Have you ever wanted to have bats feeding and nesting in your own garden? If you have these ten tips are sure to let the local bat population know your garden is open for business and while there are no guarantees that this will indeed encourage them into your area it does give them the best option to do so. Consider it making the perfect conditions for nesting and feeding bats to happen. So let’s flap our bat-wings and get into those tips…
Keep Pets Indoors at Night
This is especially true when it comes to cats, but also true about dogs who live outside in dog houses. By keeping your pets inside at nights will tell the bats that it is safe to visit the many other things on this list that you have prepared for them. You might also want to try and keep neighbouring cats out of the garden maybe with some spike strips on the fence to stop them climbing them.
Remove any Artificial Lights
While there is nothing you can do about a streetlamp you could remove any string lights, solar lights and security lights you might have. If you don’t want to remove any of those said lights for whatever reason you could always reduce them down to a soft glow (if you can).
By adding water features, especially a pond will not encourage the bats into the garden, but the night bugs and flies that will come to it will indeed encourage bats as this is what they eat. There is also the fact that other flying things in the same area will make the bats feel safer. Bats will also use this as a source of water as well as swooping low over the pond for food, its like two things in one.
These are not flowers that glow in the dark, they are fragrant night-blooming flowers that not only make your evenings smell lovelier, but it also encourages our night-winged friends to the garden. This is often thought to be THE best thing you can do to bring bats into the garden and should be one of the first things you do in making your garden more bat-friendly. Evening Primrose, Brugmansia, Moonflower, Japanese Wisteria and Tuberose are just some of them you can plant.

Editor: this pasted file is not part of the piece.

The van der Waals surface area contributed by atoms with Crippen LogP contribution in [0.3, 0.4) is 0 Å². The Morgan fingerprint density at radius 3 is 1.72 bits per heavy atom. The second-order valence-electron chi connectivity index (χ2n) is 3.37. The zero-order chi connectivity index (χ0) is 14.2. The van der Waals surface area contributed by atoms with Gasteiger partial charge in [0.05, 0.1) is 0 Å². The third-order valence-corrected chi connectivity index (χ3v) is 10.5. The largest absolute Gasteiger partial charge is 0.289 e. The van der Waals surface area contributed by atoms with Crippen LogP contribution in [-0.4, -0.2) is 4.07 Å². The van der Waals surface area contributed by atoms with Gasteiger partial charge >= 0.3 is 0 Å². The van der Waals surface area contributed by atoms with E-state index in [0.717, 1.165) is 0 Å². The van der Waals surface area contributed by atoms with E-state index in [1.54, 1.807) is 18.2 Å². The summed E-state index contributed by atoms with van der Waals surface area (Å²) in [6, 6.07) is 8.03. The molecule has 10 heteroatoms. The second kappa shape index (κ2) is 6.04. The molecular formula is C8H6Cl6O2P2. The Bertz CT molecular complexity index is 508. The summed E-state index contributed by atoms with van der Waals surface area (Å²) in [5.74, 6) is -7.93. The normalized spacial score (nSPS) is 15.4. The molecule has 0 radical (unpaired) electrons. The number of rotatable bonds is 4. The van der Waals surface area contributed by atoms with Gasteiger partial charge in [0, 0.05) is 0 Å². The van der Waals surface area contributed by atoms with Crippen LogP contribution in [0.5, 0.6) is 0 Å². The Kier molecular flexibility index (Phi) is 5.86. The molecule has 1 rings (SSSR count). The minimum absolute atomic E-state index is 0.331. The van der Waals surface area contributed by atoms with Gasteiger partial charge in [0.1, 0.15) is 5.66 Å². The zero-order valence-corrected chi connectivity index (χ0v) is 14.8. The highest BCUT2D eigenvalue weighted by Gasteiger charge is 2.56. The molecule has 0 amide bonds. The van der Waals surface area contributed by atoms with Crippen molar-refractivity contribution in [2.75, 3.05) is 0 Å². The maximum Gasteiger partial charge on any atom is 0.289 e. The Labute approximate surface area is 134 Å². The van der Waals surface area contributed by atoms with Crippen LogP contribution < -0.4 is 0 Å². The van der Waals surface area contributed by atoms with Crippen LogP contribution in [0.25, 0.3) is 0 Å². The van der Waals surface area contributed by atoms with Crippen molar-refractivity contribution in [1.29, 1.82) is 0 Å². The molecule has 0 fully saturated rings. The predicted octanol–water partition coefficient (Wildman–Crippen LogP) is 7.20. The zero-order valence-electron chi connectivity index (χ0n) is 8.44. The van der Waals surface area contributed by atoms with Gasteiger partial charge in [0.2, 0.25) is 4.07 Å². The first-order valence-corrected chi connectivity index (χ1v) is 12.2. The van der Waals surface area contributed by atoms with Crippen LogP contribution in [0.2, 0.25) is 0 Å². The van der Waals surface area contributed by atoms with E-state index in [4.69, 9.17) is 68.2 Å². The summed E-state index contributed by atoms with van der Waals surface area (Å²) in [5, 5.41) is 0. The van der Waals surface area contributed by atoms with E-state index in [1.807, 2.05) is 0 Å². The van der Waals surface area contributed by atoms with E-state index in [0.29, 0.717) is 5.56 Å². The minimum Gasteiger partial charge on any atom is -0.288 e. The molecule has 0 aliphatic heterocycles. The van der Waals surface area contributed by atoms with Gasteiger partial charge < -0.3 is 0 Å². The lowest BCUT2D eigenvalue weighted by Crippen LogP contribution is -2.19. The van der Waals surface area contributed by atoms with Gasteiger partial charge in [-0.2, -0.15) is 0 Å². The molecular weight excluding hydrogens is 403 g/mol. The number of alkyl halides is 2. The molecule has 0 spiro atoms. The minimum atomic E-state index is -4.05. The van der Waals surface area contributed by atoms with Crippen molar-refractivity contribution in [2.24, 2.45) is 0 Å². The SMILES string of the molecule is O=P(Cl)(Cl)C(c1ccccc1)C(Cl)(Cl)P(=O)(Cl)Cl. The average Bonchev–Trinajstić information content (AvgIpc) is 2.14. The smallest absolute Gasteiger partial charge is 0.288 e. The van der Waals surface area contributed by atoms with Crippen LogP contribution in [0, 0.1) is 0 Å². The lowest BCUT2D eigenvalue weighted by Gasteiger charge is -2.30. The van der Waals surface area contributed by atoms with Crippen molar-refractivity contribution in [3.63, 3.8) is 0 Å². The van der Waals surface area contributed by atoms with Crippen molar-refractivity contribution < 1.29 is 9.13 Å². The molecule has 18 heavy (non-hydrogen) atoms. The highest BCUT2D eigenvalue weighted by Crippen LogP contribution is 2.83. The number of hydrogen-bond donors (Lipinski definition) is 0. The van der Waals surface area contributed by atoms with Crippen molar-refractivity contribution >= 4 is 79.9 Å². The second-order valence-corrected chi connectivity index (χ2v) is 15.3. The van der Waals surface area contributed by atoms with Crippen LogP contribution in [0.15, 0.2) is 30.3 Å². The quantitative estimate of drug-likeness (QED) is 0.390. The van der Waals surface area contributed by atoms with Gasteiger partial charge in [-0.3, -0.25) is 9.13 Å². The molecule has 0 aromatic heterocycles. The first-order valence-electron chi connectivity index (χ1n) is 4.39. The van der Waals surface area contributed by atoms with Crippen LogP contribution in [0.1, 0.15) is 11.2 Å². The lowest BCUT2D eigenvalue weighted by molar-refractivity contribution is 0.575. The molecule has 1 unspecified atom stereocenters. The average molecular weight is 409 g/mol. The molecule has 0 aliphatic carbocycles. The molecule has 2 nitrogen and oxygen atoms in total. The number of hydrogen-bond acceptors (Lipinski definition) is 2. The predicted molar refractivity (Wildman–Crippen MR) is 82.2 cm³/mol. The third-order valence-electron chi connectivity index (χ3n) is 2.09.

Build or Buy a Bat Box
If you want the bats to start visiting your garden you also need to show them that they can nest in your garden and putting up just one or more bat-boxes is a great way to tell them you are happy for them to hang around your area. You can always make your own, but they are pretty cheap to buy anyway. Just remember to place those bat-boxes as high as you can and in an area that is as dark as night itself.
I am not talking about a small runway with tarmac and landing lights, I am talking about linear features like hedgerows and treelines that bats will then use as a navigational aid to help them work out where they are and more importantly where to land in your garden. Remember bats can hardly see (but they are not blind) so a clear landing and flying area are essential.
Have a Wild Area
Having a nice looking garden with linear features and night-scented flowers is all well and good, but you also need an area that you can let grow a little wild. With thorns and brambles, things that will attract small bugs that will also encourage bats. It doesn’t have to be a large area, just a small patch at the bottom of the garden will do.
Avoid Using Pesticides
While some garden pesticides describe themselves as bat-friendly it is best to try and not use them at all. If you do still have to use them you could always keep the sprays as low as possible and leave the higher parts of your garden pesticide-free.
It is all well and good you doing all these to tell the bats your garden is a bat-haven, but it is no good if all your neighbours and garden backers don’t do the same. You don’t have to encourage everyone to do this, just a few over a larger area will do the trick, but of course the more the merrier.
Let Them Get Used to it
And last but not least is to give them some privacy. Don’t keep inspecting bat-boxes, don’t be out there every night trying to film them, if fact, for the first few weeks or months just let them be bats and get used to being in your area and enjoy all the things you have done for them. Bats can be quite skitty so the smallest of noises can startle them to the point that they won’t come back to your garden for a long time.
Do you have a bat-friendly garden? Do you have any more tips for encouraging bats into the garden? If you do please let me know in the comments below.